Danish nationals are leaving their homes here to fight in Ukraine.
According to Berlingske, a group of seven fighters, mostly with Chechen roots are taking arms on the Ukrainian side of the conflict against the separatists.
Led by a 'Chechen minister'
Leading the group (six of whom have Danish citizenship) is Isa Munajev.
The Birkerød resident is a well-known face in the Danish-Chechen community who refers to himself as a minister of the Chechen government in exile.
One of the volunteers, who wishes to remain anonymous and calls himself ‘Timur’, confirmed to Berlingske that the men involved knew each other in Denmark.
Not about religion
Timur said the struggle in Ukraine reminded him of the wars fought in his Chechen homeland.
Although he is a Muslim, Timur said his decision to join the fight was not motivated by religion, but rather a desire to stop a Russia that seemed bent on “reviving the Soviet Union".
“We eat and live with the Ukrainians,” he told Berlingske. “If it was about religion, then you could go to Syria, where there are many calling for jihad. This has nothing to do with religion.”
PET had no comment regarding Danish fighters in Ukraine.
Fighters do pose a risk
Claus Mathiesen, an associate professor at Forsvarsakademiet, the defence academy, believe the fighters pose a risk to Denmark once they return home.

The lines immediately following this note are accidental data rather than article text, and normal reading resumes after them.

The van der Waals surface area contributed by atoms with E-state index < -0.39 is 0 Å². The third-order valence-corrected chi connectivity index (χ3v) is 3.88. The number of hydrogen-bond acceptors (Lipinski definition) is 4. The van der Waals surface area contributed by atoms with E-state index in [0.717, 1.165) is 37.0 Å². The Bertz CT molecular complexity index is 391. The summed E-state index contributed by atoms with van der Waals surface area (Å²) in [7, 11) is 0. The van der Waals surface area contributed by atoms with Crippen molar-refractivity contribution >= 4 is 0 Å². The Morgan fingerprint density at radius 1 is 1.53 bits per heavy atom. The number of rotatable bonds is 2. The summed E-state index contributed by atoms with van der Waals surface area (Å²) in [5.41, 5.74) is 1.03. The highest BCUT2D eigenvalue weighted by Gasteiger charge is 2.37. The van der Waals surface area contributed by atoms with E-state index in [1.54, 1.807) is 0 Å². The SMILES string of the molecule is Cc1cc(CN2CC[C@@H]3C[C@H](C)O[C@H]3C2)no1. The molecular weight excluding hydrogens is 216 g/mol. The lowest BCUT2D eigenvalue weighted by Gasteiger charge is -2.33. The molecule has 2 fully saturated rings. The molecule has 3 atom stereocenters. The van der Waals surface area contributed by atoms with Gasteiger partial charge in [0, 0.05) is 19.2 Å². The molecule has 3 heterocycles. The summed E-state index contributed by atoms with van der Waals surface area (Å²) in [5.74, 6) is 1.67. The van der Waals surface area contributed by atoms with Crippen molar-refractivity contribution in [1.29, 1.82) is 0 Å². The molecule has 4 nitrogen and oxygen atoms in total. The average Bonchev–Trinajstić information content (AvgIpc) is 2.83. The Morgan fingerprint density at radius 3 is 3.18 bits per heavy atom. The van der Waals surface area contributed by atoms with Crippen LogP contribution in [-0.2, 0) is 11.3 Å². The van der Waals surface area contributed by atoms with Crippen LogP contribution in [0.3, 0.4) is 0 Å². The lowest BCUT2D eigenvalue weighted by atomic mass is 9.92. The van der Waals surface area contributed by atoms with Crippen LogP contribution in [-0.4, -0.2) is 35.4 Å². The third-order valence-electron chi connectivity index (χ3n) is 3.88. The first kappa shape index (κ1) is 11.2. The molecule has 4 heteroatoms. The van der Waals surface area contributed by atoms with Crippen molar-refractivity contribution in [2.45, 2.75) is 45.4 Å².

“It doesn’t matter what they are fighting for,” Mathiesen told Berlingske. “What matters is that the environment they find themselves in could ultimately have a seriously negative effect."
Mathiesen said there was not a “significant difference” between those who leave Denmark to fight in Ukraine and those who leave to fight in Syria.
“One should take a serious look at them when they return home,” he said.
Aid also leaving Denmark for the warzone
Oleh Malyi from the Ukrainian Embassy in Denmark said he had no confirmation of any Danish/Ukrainians leaving to fight in the conflict, and that the embassy has been concentrating on humanitarian aid.
Over the last months, Danish and Ukrainian volunteers working with ‘Help for Ukrainian Children’ have collected aid including warm clothes for adults and children, blankets, medical equipment and more. Two 20-tonne containers were sent to Ukraine last week.